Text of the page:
|Rakesh Dharawat||Hari Gangadharan|
India's annual budget for 2017-18 was announced on February 1 2017. The key tax proposals announced are briefly summarised below.
The corporate tax rate has been reduced to 25% for companies with a turnover of less than INR 500 million ($7.5 million) in the financial year 2015-16, while the rate for companies with a larger turnover remains at 30%.
Finance Minister Arun Jaitley has also proposed that indirect transfer taxation (i.e. taxation of gains from transfers of foreign company shares deriving value from underlying assets in India) will not be applicable to Category-I or Category-II foreign portfolio investors (FPIs). This exclusion will apply with retrospective effect from financial year 2011-12.
In addition, the concessional withholding tax rate of 5% on interest payments in case of rupee denominated bonds issued to FPIs will now be available for interest payable up to July 1 2020. This was due to expire in 2017. However, the transfer of rupee denominated bonds by one non-resident to another will not trigger capital gains. The benefit of exclusion of rupee appreciation on redemption of rupee denominated bonds has been extended to secondary holders (this was earlier available only to subscribers of such bonds).
Separately, the conversion of preference shares into equity shares will not trigger capital gains tax under the budget proposals. In such cases, the cost of acquisition and the period of holding such equity shares will be the same as that of the original preference shares.
In the case of transferring unquoted equity shares, gains will be calculated based on fair market value (FMV) if the consideration received is lower than the FMV. The manner of determining FMV will be prescribed.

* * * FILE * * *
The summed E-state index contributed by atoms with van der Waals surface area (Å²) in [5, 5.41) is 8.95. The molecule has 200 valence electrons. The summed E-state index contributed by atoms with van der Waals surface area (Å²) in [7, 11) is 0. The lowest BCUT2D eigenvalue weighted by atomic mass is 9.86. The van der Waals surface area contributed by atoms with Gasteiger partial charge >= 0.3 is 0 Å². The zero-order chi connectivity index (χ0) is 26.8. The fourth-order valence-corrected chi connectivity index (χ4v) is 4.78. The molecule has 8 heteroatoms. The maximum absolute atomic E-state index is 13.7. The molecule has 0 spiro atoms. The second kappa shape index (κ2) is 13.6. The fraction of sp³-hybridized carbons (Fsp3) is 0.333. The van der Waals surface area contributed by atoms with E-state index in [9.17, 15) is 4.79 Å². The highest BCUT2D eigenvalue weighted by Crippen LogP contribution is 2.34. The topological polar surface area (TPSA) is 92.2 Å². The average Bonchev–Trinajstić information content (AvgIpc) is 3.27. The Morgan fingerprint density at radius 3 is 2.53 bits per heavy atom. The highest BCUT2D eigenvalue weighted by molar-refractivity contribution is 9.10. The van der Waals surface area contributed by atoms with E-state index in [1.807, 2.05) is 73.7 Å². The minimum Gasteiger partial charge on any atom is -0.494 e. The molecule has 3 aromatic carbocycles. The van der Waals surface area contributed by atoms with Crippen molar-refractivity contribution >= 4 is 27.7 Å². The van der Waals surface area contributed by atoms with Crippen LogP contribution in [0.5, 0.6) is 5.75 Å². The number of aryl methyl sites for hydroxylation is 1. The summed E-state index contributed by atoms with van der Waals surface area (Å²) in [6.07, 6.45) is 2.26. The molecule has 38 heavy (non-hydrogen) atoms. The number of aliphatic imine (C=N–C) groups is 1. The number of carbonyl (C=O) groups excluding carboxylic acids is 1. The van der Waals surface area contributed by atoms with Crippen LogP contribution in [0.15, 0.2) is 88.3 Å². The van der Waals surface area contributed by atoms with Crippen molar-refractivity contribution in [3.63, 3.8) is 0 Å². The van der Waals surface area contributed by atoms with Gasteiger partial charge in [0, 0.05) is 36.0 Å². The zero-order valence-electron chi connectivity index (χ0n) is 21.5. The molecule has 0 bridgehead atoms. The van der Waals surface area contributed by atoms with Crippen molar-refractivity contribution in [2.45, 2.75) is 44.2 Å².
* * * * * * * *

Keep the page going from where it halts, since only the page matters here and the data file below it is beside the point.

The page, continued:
The provisions relating to receipt of specified property without consideration, or for inadequate consideration, have been overhauled. Going forward, any specified property (including immovable property, listed, unlisted shares, etc.), received without adequate consideration by any taxpayer, will be taxed under the head 'income from other sources'. However, business reorganisations and other specified exclusions are carved out from the same.
The time limit for completion of tax assessments (tax audits) by income-tax authorities have been significantly curtailed.
The finance minister proposed cutting the scope of domestic transfer pricing provisions in the budget. Going forward, only transactions between two domestic related parties where one of the parties is claiming a profit-linked deduction will be subject to domestic transfer pricing.
Separately, thin capitalisation rules are proposed to be introduced in respect of interest payments exceeding INR 10 million paid to associated enterprises (not applicable to banking and insurance companies). Key aspects include:
- Deduction of such interest is restricted to actual interest paid/payable or 30% of EBITDA, whichever is lower;
- Excess interest paid will be allowed to be carried forward for eight years; and
- Under certain circumstances, loans taken from a third-party lender will be deemed to be from an associated enterprise such as if an associated enterprise provides an implicit/explicit guarantee to the third-party lender.
Finally, taxpayers will be required to carry out secondary adjustments where a primary adjustment to the transfer price has been made in certain circumstances. It is also provided that where a primary adjustment exceeding INR 10 million has been made and funds have not been brought into India, such amounts will be treated as an advance made and interest will be imputed thereon in a prescribed manner.
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